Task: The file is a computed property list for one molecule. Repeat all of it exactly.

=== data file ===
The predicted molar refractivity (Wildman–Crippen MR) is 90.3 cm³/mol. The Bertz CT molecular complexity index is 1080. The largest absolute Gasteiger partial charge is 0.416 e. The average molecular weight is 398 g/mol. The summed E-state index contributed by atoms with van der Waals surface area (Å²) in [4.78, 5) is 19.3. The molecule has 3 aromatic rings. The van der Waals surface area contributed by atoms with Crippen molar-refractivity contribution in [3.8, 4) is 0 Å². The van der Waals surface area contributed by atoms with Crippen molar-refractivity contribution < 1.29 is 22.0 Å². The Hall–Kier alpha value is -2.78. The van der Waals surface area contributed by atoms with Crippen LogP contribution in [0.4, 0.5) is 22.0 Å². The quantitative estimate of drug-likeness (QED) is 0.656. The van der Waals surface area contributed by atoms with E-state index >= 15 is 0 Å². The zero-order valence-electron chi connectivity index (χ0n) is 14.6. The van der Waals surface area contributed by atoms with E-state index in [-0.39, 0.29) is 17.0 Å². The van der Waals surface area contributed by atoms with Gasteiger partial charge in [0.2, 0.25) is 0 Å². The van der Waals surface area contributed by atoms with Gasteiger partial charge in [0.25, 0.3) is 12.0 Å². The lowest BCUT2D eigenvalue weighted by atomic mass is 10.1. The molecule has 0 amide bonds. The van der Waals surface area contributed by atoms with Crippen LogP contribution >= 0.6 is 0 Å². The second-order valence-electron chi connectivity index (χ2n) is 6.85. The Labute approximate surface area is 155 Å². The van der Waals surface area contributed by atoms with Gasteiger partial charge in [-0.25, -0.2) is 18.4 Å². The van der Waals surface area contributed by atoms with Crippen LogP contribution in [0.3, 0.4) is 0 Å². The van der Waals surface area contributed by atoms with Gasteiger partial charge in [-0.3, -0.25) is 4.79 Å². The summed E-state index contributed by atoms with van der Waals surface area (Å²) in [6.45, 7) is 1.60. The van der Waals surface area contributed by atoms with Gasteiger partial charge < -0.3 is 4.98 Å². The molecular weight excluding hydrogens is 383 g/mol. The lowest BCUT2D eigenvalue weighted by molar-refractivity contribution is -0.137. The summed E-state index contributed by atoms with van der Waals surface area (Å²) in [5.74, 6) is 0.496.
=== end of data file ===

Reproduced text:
The predicted molar refractivity (Wildman–Crippen MR) is 90.3 cm³/mol. The Bertz CT molecular complexity index is 1080. The largest absolute Gasteiger partial charge is 0.416 e. The average molecular weight is 398 g/mol. The summed E-state index contributed by atoms with van der Waals surface area (Å²) in [4.78, 5) is 19.3. The molecule has 3 aromatic rings. The van der Waals surface area contributed by atoms with Crippen molar-refractivity contribution in [3.8, 4) is 0 Å². The van der Waals surface area contributed by atoms with Crippen molar-refractivity contribution < 1.29 is 22.0 Å². The Hall–Kier alpha value is -2.78. The van der Waals surface area contributed by atoms with Crippen LogP contribution in [0.4, 0.5) is 22.0 Å². The quantitative estimate of drug-likeness (QED) is 0.656. The van der Waals surface area contributed by atoms with E-state index >= 15 is 0 Å². The zero-order valence-electron chi connectivity index (χ0n) is 14.6. The van der Waals surface area contributed by atoms with E-state index in [-0.39, 0.29) is 17.0 Å². The van der Waals surface area contributed by atoms with Gasteiger partial charge in [0.2, 0.25) is 0 Å². The van der Waals surface area contributed by atoms with Gasteiger partial charge in [0.25, 0.3) is 12.0 Å². The lowest BCUT2D eigenvalue weighted by atomic mass is 10.1. The molecule has 0 amide bonds. The van der Waals surface area contributed by atoms with Crippen LogP contribution >= 0.6 is 0 Å². The second-order valence-electron chi connectivity index (χ2n) is 6.85. The Labute approximate surface area is 155 Å². The van der Waals surface area contributed by atoms with Gasteiger partial charge in [-0.25, -0.2) is 18.4 Å². The van der Waals surface area contributed by atoms with Crippen LogP contribution in [0.3, 0.4) is 0 Å². The van der Waals surface area contributed by atoms with Gasteiger partial charge in [-0.3, -0.25) is 4.79 Å². The summed E-state index contributed by atoms with van der Waals surface area (Å²) in [6.45, 7) is 1.60. The van der Waals surface area contributed by atoms with Gasteiger partial charge < -0.3 is 4.98 Å². The molecular weight excluding hydrogens is 383 g/mol. The lowest BCUT2D eigenvalue weighted by molar-refractivity contribution is -0.137. The summed E-state index contributed by atoms with van der Waals surface area (Å²) in [5.74, 6) is 0.496.